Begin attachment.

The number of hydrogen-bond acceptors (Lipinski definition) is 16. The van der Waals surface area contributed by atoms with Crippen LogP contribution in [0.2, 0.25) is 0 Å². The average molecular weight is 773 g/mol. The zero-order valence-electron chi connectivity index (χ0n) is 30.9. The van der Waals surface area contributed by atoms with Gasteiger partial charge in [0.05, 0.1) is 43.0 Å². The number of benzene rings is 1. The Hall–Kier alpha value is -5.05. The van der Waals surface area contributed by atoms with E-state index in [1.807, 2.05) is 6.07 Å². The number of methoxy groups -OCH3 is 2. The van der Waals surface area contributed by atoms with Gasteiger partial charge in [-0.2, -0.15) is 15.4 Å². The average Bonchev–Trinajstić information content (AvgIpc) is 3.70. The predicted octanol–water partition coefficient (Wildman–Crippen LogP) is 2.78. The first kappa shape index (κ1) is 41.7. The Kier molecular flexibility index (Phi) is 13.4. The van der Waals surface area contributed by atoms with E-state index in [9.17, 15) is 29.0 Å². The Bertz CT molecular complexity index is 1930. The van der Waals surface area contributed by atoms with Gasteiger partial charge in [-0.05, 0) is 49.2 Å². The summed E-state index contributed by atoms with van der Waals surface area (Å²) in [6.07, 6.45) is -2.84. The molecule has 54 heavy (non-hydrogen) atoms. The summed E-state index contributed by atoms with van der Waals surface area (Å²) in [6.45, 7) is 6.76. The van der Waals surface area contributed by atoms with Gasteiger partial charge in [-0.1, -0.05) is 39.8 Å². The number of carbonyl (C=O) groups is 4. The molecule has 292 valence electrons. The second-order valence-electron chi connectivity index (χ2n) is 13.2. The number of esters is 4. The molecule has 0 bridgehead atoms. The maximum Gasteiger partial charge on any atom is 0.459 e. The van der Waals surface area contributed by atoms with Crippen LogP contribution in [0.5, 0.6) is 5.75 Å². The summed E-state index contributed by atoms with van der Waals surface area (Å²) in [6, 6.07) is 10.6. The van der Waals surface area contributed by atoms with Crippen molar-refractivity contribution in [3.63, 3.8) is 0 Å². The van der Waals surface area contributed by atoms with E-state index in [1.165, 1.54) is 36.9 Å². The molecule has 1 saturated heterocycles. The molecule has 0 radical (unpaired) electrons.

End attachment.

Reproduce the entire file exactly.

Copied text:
The number of hydrogen-bond acceptors (Lipinski definition) is 16. The van der Waals surface area contributed by atoms with Crippen LogP contribution in [0.2, 0.25) is 0 Å². The average molecular weight is 773 g/mol. The zero-order valence-electron chi connectivity index (χ0n) is 30.9. The van der Waals surface area contributed by atoms with Gasteiger partial charge in [0.05, 0.1) is 43.0 Å². The number of benzene rings is 1. The Hall–Kier alpha value is -5.05. The van der Waals surface area contributed by atoms with E-state index in [1.807, 2.05) is 6.07 Å². The number of methoxy groups -OCH3 is 2. The van der Waals surface area contributed by atoms with Gasteiger partial charge in [-0.2, -0.15) is 15.4 Å². The average Bonchev–Trinajstić information content (AvgIpc) is 3.70. The predicted octanol–water partition coefficient (Wildman–Crippen LogP) is 2.78. The first kappa shape index (κ1) is 41.7. The Kier molecular flexibility index (Phi) is 13.4. The van der Waals surface area contributed by atoms with E-state index in [9.17, 15) is 29.0 Å². The Bertz CT molecular complexity index is 1930. The van der Waals surface area contributed by atoms with Gasteiger partial charge in [-0.05, 0) is 49.2 Å². The summed E-state index contributed by atoms with van der Waals surface area (Å²) in [6.07, 6.45) is -2.84. The molecule has 54 heavy (non-hydrogen) atoms. The summed E-state index contributed by atoms with van der Waals surface area (Å²) in [6.45, 7) is 6.76. The van der Waals surface area contributed by atoms with Gasteiger partial charge in [-0.1, -0.05) is 39.8 Å². The number of carbonyl (C=O) groups is 4. The molecule has 292 valence electrons. The second-order valence-electron chi connectivity index (χ2n) is 13.2. The number of esters is 4. The molecule has 0 bridgehead atoms. The maximum Gasteiger partial charge on any atom is 0.459 e. The van der Waals surface area contributed by atoms with Crippen LogP contribution in [0.5, 0.6) is 5.75 Å². The summed E-state index contributed by atoms with van der Waals surface area (Å²) in [6, 6.07) is 10.6. The van der Waals surface area contributed by atoms with Crippen molar-refractivity contribution in [3.63, 3.8) is 0 Å². The van der Waals surface area contributed by atoms with E-state index in [1.165, 1.54) is 36.9 Å². The molecule has 1 saturated heterocycles. The molecule has 0 radical (unpaired) electrons.